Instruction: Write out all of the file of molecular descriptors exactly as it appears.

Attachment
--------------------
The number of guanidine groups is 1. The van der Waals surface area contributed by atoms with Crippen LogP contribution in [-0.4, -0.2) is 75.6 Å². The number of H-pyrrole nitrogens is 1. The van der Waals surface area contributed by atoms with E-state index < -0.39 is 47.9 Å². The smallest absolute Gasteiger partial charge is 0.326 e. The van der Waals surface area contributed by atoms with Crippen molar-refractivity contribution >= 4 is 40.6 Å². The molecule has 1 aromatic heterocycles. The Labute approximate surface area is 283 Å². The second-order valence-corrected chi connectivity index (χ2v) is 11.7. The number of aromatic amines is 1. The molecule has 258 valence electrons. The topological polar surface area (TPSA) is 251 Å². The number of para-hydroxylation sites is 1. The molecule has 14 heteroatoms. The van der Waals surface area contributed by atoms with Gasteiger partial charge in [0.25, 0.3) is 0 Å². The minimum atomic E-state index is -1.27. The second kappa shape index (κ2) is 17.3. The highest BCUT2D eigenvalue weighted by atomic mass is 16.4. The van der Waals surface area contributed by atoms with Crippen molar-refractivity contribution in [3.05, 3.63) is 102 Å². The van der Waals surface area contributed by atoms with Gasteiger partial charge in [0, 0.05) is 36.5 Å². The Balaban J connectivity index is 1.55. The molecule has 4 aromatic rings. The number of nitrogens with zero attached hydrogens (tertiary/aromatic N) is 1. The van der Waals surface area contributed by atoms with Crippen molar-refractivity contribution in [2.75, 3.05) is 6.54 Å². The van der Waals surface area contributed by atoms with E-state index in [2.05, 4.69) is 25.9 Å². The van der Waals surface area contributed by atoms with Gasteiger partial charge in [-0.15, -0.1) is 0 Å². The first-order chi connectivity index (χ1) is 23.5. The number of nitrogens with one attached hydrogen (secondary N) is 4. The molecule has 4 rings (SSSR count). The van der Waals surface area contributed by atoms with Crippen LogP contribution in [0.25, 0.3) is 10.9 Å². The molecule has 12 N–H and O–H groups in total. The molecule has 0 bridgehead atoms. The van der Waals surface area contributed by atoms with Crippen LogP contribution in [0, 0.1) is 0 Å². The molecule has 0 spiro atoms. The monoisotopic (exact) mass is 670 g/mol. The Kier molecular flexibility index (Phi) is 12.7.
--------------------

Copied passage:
The number of guanidine groups is 1. The van der Waals surface area contributed by atoms with Crippen LogP contribution in [-0.4, -0.2) is 75.6 Å². The number of H-pyrrole nitrogens is 1. The van der Waals surface area contributed by atoms with E-state index < -0.39 is 47.9 Å². The smallest absolute Gasteiger partial charge is 0.326 e. The van der Waals surface area contributed by atoms with Crippen molar-refractivity contribution >= 4 is 40.6 Å². The molecule has 1 aromatic heterocycles. The Labute approximate surface area is 283 Å². The second-order valence-corrected chi connectivity index (χ2v) is 11.7. The number of aromatic amines is 1. The molecule has 258 valence electrons. The topological polar surface area (TPSA) is 251 Å². The number of para-hydroxylation sites is 1. The molecule has 14 heteroatoms. The van der Waals surface area contributed by atoms with Gasteiger partial charge in [0.25, 0.3) is 0 Å². The minimum atomic E-state index is -1.27. The second kappa shape index (κ2) is 17.3. The highest BCUT2D eigenvalue weighted by atomic mass is 16.4. The van der Waals surface area contributed by atoms with Crippen molar-refractivity contribution in [3.05, 3.63) is 102 Å². The van der Waals surface area contributed by atoms with Gasteiger partial charge in [0, 0.05) is 36.5 Å². The Balaban J connectivity index is 1.55. The molecule has 4 aromatic rings. The number of nitrogens with zero attached hydrogens (tertiary/aromatic N) is 1. The van der Waals surface area contributed by atoms with Crippen molar-refractivity contribution in [2.75, 3.05) is 6.54 Å². The van der Waals surface area contributed by atoms with E-state index in [2.05, 4.69) is 25.9 Å². The van der Waals surface area contributed by atoms with Gasteiger partial charge in [-0.15, -0.1) is 0 Å². The first-order chi connectivity index (χ1) is 23.5. The number of nitrogens with one attached hydrogen (secondary N) is 4. The molecule has 4 rings (SSSR count). The van der Waals surface area contributed by atoms with Crippen LogP contribution in [0.25, 0.3) is 10.9 Å². The molecule has 12 N–H and O–H groups in total. The molecule has 0 bridgehead atoms. The van der Waals surface area contributed by atoms with Crippen LogP contribution in [0, 0.1) is 0 Å². The molecule has 0 spiro atoms. The monoisotopic (exact) mass is 670 g/mol. The Kier molecular flexibility index (Phi) is 12.7.